Source: A Double Recovery? Dr. Ed’s Blog, January 17, 2012
Dr Ed Yardeni (who is an all around nice guy) points to the following bit of history, and concludes strong economic recovery is in the offing:
“Real GDP is up 5.5% from the recession trough during Q2-2009 through Q3-2011 to a record high of $13.3 trillion. That initial recovery was roughly half as strong as the average gain of 9.8% over the same period during the past seven recoveries. Since the official start of the latest recovery during July 2009, payroll employment is up only 1.1%, significantly lagging the average 5.1% gain of the previous seven recoveries over the same length of time–though it is on par with the last two “jobless” recoveries.
In the past, recessions were followed by one, not two recoveries. This time, key sectors of the economy haven’t participated in the initial economic rebound, but finally may be on the verge of doing so. The second recovery could take off as the pace of hiring quickens, housing activity finally picks up, auto sales head higher, and state and local governments stop retrenching. If so, then the US would finally enjoy the benefits of a broader-based recovery (emphasis added).
I have a somewhat different take: I see the weak recovery as typical of other post credit crisis recoveries. The anemic numbers reflect the inability of the Fed to jump start activity through making borrowing cheaper.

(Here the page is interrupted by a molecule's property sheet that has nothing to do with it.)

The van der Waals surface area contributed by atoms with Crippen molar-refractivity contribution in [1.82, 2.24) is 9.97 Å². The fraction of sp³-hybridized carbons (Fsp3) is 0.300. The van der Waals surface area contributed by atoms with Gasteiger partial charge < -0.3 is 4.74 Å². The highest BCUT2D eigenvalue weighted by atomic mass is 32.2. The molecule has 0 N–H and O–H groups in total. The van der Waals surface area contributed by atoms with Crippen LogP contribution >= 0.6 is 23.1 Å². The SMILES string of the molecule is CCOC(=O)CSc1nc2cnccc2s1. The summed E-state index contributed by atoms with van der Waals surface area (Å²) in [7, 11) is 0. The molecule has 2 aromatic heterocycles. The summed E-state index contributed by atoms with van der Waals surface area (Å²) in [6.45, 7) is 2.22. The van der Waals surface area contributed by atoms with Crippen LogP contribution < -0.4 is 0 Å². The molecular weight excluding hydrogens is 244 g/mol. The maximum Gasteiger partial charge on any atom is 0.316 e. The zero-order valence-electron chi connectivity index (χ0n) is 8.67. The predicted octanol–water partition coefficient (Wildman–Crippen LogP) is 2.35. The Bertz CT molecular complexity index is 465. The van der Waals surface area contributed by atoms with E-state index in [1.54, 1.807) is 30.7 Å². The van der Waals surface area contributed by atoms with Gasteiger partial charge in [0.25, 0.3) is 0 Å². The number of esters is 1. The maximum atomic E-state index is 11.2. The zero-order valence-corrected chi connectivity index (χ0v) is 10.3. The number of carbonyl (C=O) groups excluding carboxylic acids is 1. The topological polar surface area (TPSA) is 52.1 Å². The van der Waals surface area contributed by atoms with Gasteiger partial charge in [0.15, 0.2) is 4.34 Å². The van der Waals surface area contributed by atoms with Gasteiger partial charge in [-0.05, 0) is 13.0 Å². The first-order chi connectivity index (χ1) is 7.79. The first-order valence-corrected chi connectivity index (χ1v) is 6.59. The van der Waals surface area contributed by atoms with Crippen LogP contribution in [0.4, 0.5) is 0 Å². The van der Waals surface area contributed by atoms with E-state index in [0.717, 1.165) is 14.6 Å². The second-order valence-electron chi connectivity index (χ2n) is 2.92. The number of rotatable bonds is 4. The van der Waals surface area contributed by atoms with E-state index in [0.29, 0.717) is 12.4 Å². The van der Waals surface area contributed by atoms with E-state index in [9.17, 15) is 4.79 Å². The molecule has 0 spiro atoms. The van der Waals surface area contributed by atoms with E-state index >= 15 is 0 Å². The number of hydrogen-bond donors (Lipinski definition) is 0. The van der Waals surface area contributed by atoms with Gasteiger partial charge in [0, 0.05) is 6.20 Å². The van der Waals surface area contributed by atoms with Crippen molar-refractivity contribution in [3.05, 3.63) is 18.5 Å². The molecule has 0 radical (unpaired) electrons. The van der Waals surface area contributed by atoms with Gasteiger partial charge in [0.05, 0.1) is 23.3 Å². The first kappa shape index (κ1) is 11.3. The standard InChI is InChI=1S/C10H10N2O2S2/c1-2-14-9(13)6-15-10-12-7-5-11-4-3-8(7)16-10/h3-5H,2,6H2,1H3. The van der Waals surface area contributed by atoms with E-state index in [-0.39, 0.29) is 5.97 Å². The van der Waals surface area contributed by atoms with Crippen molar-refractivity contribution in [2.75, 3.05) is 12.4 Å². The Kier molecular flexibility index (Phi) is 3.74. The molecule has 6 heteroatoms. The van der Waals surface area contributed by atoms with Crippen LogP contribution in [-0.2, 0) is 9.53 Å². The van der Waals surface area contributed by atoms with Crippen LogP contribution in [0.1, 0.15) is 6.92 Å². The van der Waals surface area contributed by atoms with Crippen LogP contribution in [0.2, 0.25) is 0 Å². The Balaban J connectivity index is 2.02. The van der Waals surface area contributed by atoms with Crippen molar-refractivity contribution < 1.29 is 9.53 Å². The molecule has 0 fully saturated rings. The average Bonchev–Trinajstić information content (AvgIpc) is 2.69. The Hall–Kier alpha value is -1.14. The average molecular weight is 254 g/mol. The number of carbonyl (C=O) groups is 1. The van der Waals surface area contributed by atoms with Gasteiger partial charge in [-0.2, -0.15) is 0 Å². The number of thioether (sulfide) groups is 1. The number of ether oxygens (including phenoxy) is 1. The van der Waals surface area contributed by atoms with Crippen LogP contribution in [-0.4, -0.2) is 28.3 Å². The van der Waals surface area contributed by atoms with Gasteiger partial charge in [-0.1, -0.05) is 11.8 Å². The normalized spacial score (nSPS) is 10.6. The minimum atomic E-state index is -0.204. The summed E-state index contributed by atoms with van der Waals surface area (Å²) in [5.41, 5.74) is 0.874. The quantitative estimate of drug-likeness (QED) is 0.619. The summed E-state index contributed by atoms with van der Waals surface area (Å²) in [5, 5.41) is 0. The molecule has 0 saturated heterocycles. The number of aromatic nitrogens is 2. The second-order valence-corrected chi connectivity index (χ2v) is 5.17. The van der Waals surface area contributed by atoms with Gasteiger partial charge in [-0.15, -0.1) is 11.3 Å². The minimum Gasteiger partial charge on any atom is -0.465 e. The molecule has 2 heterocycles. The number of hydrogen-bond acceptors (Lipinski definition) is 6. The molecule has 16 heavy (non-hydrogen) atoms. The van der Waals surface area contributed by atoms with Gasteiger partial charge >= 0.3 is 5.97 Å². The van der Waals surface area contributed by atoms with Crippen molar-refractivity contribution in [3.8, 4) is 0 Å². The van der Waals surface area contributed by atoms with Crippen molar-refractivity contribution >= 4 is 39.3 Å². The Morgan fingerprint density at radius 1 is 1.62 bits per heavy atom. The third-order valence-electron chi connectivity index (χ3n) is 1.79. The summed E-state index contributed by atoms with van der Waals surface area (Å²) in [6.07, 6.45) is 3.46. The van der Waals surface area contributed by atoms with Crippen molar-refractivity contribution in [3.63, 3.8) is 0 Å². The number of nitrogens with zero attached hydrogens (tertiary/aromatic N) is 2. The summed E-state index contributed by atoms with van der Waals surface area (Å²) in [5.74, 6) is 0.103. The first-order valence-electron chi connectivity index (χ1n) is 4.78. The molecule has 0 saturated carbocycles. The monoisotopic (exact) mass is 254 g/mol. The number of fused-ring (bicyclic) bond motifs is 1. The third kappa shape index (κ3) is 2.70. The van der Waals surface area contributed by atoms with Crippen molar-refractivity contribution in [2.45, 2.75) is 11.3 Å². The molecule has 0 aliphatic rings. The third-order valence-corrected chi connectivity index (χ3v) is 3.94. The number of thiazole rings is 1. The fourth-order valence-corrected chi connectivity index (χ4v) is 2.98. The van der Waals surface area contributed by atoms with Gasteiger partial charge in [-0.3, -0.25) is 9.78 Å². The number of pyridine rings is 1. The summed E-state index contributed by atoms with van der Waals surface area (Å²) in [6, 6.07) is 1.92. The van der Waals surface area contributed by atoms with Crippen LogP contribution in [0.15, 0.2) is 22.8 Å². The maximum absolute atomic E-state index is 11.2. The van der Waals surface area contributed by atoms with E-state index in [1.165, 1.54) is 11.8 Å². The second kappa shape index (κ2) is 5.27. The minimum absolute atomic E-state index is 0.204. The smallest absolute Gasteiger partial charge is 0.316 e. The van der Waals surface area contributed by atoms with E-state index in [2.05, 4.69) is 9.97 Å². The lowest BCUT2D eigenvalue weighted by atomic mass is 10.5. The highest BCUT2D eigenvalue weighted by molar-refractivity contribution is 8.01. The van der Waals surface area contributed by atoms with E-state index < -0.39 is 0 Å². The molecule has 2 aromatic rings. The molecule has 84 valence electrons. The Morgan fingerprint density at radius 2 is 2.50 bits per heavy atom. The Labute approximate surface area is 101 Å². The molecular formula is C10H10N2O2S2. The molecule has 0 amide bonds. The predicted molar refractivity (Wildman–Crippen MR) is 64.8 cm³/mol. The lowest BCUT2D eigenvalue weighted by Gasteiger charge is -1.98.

The risk from here is that activity is so soft that it wouldn’t take much to push us back into a recession. Hence, we are pretty aggressively invested, but I am looking for signs that this market is getting tired.
Employment chart after the jump
Please use the comments to demonstrate your own ignorance, unfamiliarity with empirical data and lack of respect for scientific knowledge. Be sure to create straw men and argue against things I have neither said nor implied. If you could repeat previously discredited memes or steer the conversation into irrelevant, off topic discussions, it would be appreciated. Lastly, kindly forgo all civility in your discourse . . . you are, after all, anonymous.